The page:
Home » Posts tagged 'U.S. Secretary of State John Kerry'
Tag Archives: U.S. Secretary of State John Kerry
The Dangers of GroupThink and Legal Precedent in International Law | 22/09/14
by John Brian Shannon
U.S. Secretary of State John Kerry told a U.S. Senate hearing on Sept. 17 that in helping to defend Iraq, “you have a right of hot pursuit, you have a right to be able to attack those people who are attacking you as a matter of self-defense.” — Bloomberg
Which is great if it were true. But it’s not
ISIS, as odious as they are, aren’t attacking the U.S.A., nor have they staged any attacks inside America. Ergo, they’re not attacking us.
Consequently, we have no right to;
- Attack them (other than as requested by the Iraqi government)
- We do not have the right of ‘hot pursuit’
- And when they’ve yet to attack us, it’s hardly self-defense.
Although judging by the yelping about “the threat ISIS poses to America” you’d think that the whole eastern seaboard had been blown into the middle of the Atlantic Ocean.
Yes, two Western journalists were beheaded. But they knew the rules better than anyone, they knew they were risking their lives for the story or their agency. They knew beforehand, nobody had to tell them. It’s the way it is with journalists all over the world.
Guess how many journalists have been killed covering stories since 1992? You may think only 5 or 10 — but you’d be wrong. It’s a very dangerous job to go walking around in a war zone.
That’s why 1,072 journalists have died on the job since 1992 and 39 are still missing
It’s a dangerous job, get it? And for what, a story? Not good enough. Really, what is worth losing your life over?
Two Western journalists beheaded, as horrible as that is, does not constitute grounds for war. It doesn’t pave the way “to be able to attack those people who are attacking you as a matter of self-defense.”
Two people, who knew the risks better than anyone took a risk that they decided that was a calculated risk, and they got caught in a war zone and paid the ultimate price. End of story.
Nothing we do now will bring them back
Conversely, what we do now may get many more journalists and civilians killed, especially the path that we suddenly find ourselves on — by going uninvited into Syria to bomb people — some of whom will be innocent people who get killed by Western bombs.
Is international Hot Pursuit legal?
While ‘hot pursuit’ is legal in maritime incidents under certain circumstances — there are no laws on the books permitting it across international boundaries on land. Now, that’s not to say that it hasn’t happened, because in a small number of developing countries it has happened. But that doesn’t make it legal.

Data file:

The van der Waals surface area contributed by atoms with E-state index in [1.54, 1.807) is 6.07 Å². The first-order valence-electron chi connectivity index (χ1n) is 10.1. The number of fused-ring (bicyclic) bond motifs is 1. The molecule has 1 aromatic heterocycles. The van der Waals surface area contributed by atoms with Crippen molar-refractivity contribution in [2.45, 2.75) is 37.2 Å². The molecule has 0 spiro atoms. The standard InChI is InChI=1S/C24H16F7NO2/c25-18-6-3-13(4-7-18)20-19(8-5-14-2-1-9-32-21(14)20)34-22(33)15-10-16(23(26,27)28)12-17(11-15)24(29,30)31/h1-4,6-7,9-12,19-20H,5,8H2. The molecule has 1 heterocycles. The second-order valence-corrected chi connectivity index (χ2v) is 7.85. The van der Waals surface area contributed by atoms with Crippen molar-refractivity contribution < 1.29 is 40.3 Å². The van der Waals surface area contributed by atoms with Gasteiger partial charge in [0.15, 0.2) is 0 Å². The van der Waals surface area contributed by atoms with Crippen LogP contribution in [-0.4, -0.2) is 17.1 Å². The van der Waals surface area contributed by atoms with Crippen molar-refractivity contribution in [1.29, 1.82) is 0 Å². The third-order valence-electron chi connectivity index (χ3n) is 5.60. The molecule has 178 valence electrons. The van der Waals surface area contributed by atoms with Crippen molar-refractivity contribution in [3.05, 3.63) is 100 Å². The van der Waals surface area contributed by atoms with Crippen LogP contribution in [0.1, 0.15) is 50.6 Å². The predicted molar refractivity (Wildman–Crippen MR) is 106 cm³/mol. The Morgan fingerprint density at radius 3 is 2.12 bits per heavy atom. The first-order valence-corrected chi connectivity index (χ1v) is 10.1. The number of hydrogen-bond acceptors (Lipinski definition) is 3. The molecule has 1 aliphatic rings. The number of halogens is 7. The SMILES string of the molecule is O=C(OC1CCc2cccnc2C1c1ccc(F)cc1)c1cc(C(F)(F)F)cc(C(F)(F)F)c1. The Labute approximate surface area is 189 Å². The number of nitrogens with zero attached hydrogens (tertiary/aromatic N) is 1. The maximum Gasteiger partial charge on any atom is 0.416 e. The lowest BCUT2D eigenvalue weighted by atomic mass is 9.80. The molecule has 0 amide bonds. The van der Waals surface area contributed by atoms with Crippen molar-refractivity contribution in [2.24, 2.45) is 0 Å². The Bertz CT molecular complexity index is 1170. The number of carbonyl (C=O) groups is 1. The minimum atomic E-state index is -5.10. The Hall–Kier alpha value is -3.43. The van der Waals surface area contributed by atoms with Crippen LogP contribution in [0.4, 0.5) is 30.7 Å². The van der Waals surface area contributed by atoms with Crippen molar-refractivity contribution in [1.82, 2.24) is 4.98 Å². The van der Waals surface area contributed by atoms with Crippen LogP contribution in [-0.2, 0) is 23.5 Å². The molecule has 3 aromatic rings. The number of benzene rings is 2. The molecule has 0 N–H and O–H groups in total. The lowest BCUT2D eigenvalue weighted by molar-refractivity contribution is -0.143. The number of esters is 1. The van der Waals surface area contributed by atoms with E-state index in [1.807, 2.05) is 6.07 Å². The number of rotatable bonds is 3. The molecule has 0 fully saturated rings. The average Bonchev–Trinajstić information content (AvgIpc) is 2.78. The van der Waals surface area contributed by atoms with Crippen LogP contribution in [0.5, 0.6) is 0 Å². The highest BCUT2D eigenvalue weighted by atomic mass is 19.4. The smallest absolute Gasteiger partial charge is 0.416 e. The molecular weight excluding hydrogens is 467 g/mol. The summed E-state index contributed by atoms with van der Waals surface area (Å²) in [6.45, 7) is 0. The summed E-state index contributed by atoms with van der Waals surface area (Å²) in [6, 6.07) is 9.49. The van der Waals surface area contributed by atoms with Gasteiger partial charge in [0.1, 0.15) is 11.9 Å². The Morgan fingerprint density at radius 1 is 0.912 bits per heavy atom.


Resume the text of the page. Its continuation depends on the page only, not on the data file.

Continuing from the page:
And what’s more, we should take great care if we’re setting legal precedent via our actions.
One such action which is adding credence to (in slow motion) the setting of a legal precedent, is the principle of Preemptive War whereby we, based on scant evidence (and later found to be false evidence) peremptorily attacked Iraq to;
- Rid that country of WMD weapons that were targeting America (there were none)
- Capture the hundreds of terrorists that were in the country just waiting to attack America (there were none)
- Capture Saddam Hussein and put him on trial for the 9/11 attacks (which he had nothing to do with)
All the reasons for going to preemptive war in Iraq ultimately proved to be false — the U.S. Iraq Study Group said so — and its Chairman, Mr. Leon Panetta served the U.S. in many high-level capacities — including Director of CIA and Secretary of Defense. So you can take the U.S. Iraq Study Group findings to heart.
That about covers my opinion about Preemptive War.
The ‘Hot Pursuit’ of suspected criminals plying international waters is legal due to the UN Law of the Sea Treaty which all nations observe
It’s one thing for the Coast Guard or Navy ships to chase a ship engaged in illegal activity (either summary or felony offenses) in our waters — where during the course of the chase it leaves our waters and enters the waters of a second country. That is a widely recognized application of existing international law.
For example: In Washington State waters, under the existing Law of the Sea treaty (which all countries observe) if a suspect ship escapes into Canadian waters, the U.S. Coast Guard or the U.S. Navy may decide to continue the chase into Canadian waters to capture the suspect ship and its crew.
During such incidents, Canadian Navy or Canadian Coast Guard ships offer their assistance to the U.S. Navy or U.S. Coast Guard ships in Hot Pursuit — and the reverse is true when the Canadians are chasing scofflaws into U.S. waters. It’s a common thing.
And those are fine examples of the application of Hot Pursuit. And of international cooperation by the way. I’d like to see more of that sort of thing.
However, The Law of the Sea Treaty only covers the maritime environment and nowhere does it allow Hot Pursuit across land
My opinion about Hot Pursuit while crossing international land boundaries is that it’s illegal and in no way should we be attempting to set legal precedent — in a third country of all things.
It’s one thing if, in our own country we have a solid case whereby a known criminal has escaped and a police officer is pursuing that individual and the officers pursue the suspect across the border, *where one of the countries is our own country, and the other country is a neighbour country.*